The Editor Reflects on the Need for Change
The facelift, once a rather quirky thing, has become accepted. A nip, a tuck, a chop, a stretch. No-one seems embarrassed. Your Editor is aware of these things because, much as he would prefer to always shop at Fortnum and Mason, circumstances (thank you Eoin and Sean) dictate that he has to stand in supermarket queues with everyone else. Therefore he cannot avoid the temptation to browse through those strange little magazines on offer beside the tills and read about these things.
Speaking for myself and my milieu, I am at a loss. We all age and, although we might wish it were not so, we cannot escape the fact. The aches, the pains and the disillusionment do not disappear just because an abnormally tight and shiny face greets you in the bathroom mirror. Somewhere, in a distant attic, your true portrait exists and the facelift is just whistling in the dark, trying to postpone the inevitable. And so it has always been with cars.
Has there ever been a facelift in the motoring industry that didn’t besmirch even the most lacklustre original? To answer that question before you can, I would say yes, but very, very rarely. The Series 3 Jaguar XJ was the Miss Dolly Parton of the automotive World, managing to retain freshness, elegance and outstanding ability – your musical and other tastes might not concur with mine so I will not labour the parallel. However, despite Jaguar’s clever collaboration with Pininfarina, there was a price to pay. By extending the basic vehicle’s life by more than another model cycle, it set Jaguar into that onanistic spiral of retrogressive design that it took decades to escape from. So I will contend that even a good facelift is, ultimately, a bad one.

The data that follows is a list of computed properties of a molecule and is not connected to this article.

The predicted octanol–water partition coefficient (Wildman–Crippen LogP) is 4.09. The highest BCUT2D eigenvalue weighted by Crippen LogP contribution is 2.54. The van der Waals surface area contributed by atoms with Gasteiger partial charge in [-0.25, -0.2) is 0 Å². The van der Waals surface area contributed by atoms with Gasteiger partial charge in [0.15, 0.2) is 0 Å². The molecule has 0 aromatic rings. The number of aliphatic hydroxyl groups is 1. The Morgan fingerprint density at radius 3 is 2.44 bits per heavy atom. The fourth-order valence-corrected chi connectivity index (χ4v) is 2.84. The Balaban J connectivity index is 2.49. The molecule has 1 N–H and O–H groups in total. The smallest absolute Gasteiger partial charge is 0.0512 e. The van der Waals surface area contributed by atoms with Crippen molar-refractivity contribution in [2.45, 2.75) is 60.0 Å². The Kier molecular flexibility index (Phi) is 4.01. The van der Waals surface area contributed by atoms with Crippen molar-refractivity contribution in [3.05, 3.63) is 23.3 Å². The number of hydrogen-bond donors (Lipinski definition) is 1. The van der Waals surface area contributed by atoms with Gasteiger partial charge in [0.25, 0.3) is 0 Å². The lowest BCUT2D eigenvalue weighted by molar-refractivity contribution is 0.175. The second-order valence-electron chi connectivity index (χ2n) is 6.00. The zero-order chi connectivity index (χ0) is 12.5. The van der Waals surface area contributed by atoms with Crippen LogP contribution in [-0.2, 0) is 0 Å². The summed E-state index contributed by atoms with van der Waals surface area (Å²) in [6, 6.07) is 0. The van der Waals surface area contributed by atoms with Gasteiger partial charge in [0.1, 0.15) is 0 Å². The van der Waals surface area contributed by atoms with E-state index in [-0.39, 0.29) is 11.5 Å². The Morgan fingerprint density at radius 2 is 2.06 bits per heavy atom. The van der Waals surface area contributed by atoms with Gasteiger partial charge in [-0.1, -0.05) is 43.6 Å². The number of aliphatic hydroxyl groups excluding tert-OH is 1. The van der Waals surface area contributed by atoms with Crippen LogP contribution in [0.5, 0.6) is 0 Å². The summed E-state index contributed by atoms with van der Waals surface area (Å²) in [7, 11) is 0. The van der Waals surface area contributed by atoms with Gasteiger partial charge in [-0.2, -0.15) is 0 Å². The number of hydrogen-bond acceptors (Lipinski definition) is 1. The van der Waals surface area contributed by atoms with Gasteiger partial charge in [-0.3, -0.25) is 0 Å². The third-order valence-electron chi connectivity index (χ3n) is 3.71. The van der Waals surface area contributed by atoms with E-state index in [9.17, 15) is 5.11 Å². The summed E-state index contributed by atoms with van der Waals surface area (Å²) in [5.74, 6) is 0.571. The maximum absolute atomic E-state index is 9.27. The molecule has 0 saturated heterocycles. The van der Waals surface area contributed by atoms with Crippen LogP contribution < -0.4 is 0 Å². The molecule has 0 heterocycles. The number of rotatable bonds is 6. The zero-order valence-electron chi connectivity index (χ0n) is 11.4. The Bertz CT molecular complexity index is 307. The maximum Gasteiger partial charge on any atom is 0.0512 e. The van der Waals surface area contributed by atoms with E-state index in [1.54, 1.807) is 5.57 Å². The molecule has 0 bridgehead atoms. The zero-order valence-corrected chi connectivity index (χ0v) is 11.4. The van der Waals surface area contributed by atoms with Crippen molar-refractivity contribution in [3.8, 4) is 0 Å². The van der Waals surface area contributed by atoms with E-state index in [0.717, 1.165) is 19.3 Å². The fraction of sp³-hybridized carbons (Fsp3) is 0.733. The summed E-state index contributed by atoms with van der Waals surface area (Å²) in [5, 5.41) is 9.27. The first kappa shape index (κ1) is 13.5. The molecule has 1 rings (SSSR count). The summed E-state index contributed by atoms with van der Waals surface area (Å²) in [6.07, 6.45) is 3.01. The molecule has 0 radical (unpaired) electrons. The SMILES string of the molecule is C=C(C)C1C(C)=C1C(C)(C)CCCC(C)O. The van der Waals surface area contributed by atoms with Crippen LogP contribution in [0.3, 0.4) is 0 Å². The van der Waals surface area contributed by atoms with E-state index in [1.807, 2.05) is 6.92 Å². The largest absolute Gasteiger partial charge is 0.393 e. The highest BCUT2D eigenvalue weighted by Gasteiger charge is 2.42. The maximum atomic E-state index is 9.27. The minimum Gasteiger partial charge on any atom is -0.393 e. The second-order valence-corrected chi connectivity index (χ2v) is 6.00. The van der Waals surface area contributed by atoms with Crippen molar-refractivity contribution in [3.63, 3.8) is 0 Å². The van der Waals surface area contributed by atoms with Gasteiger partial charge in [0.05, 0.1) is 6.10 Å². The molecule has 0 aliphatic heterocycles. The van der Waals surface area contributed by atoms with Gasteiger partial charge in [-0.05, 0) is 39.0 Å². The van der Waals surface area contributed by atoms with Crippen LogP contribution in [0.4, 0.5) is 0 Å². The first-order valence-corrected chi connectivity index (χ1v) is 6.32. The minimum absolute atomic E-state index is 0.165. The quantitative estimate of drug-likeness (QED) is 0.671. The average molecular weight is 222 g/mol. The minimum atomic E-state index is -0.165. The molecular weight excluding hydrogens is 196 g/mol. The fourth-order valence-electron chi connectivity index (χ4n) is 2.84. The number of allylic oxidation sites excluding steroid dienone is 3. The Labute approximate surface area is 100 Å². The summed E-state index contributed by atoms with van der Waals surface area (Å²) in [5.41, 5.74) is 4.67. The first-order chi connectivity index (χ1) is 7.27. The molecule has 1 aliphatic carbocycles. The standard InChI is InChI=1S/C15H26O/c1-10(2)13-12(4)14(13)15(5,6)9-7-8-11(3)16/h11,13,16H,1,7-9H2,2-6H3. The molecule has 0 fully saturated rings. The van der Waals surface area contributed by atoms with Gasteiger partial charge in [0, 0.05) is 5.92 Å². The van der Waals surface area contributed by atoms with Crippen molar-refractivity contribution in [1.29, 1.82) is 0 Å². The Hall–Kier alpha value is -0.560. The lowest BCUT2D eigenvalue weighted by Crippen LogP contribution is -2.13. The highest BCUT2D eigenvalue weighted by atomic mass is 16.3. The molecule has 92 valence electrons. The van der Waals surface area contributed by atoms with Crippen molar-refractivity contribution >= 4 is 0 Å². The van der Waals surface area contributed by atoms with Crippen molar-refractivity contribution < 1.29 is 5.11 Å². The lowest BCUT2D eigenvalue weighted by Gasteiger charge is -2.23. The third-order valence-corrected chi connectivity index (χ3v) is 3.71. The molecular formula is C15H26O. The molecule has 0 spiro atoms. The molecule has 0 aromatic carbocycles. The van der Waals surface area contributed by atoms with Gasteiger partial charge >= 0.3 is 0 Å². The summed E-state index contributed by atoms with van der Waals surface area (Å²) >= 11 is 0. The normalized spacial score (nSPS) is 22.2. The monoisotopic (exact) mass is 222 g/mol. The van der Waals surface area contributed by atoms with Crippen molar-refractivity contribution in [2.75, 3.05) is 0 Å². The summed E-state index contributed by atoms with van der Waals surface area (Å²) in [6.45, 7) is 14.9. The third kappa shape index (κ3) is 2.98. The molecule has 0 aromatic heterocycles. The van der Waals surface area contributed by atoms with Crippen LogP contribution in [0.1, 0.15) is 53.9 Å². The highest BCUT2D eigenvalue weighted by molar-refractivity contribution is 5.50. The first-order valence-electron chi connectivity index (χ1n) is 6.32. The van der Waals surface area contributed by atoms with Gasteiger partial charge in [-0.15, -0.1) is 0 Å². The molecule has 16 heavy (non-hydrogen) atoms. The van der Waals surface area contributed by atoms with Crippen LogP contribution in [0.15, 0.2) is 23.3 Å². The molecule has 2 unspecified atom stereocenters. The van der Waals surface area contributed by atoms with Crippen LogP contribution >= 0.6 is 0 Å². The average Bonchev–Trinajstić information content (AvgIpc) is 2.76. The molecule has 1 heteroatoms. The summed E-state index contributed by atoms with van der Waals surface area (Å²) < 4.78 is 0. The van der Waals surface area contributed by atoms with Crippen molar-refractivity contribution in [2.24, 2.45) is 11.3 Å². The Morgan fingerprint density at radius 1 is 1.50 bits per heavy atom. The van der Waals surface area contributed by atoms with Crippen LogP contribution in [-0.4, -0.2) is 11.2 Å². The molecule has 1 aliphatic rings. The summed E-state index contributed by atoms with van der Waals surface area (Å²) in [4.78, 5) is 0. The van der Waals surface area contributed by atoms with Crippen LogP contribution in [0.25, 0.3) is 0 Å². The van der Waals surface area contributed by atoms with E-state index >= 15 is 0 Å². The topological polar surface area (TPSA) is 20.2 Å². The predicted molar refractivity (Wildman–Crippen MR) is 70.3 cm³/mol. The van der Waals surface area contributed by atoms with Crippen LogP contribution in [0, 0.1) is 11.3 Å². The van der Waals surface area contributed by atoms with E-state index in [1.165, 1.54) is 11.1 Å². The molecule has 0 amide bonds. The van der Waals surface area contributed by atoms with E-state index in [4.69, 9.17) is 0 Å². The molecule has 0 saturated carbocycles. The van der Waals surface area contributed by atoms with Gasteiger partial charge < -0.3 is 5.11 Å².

Generally a facelift suggests one of three things. First, that the design team got it wrong initially and is merely ‘rolling it in glitter’. Second, and even more dispiriting, that a new designer is seeking to mark their territory by imposing their style over their predecessor. Third, that the basic vehicle is overdue for a complete change, but all the manufacturer can manage is this year’s stick-ons. Nevertheless, in each case the facelift is screaming “Do Not Buy Me!”
However, you might disagree and, if so, we would be grateful for your comments. I’ll also be happy to hear you tell me that I am completely correct.